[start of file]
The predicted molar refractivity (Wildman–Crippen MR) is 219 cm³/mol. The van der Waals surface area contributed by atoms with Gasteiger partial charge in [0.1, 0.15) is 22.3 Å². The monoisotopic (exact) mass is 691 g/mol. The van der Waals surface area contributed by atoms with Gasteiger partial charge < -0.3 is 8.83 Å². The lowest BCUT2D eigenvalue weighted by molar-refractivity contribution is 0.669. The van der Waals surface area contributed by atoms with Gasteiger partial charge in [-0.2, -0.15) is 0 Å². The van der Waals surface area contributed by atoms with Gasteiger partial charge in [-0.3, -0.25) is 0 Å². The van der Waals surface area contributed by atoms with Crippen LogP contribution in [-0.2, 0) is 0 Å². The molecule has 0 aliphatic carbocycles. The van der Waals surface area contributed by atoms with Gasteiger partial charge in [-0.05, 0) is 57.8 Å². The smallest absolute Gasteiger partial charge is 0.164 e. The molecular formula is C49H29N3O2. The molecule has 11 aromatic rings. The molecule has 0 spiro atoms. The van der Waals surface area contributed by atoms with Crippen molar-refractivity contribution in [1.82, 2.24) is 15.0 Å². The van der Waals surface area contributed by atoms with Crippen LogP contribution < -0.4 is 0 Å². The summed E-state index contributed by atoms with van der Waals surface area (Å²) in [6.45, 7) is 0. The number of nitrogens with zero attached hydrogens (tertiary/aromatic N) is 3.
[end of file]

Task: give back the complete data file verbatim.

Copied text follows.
The predicted molar refractivity (Wildman–Crippen MR) is 219 cm³/mol. The van der Waals surface area contributed by atoms with Gasteiger partial charge in [0.1, 0.15) is 22.3 Å². The monoisotopic (exact) mass is 691 g/mol. The van der Waals surface area contributed by atoms with Gasteiger partial charge < -0.3 is 8.83 Å². The lowest BCUT2D eigenvalue weighted by molar-refractivity contribution is 0.669. The van der Waals surface area contributed by atoms with Gasteiger partial charge in [-0.2, -0.15) is 0 Å². The van der Waals surface area contributed by atoms with Gasteiger partial charge in [-0.3, -0.25) is 0 Å². The van der Waals surface area contributed by atoms with Crippen LogP contribution in [-0.2, 0) is 0 Å². The molecule has 0 aliphatic carbocycles. The van der Waals surface area contributed by atoms with Gasteiger partial charge in [-0.05, 0) is 57.8 Å². The smallest absolute Gasteiger partial charge is 0.164 e. The molecular formula is C49H29N3O2. The molecule has 11 aromatic rings. The molecule has 0 spiro atoms. The van der Waals surface area contributed by atoms with Crippen molar-refractivity contribution in [1.82, 2.24) is 15.0 Å². The van der Waals surface area contributed by atoms with Crippen LogP contribution < -0.4 is 0 Å². The summed E-state index contributed by atoms with van der Waals surface area (Å²) in [6.45, 7) is 0. The number of nitrogens with zero attached hydrogens (tertiary/aromatic N) is 3.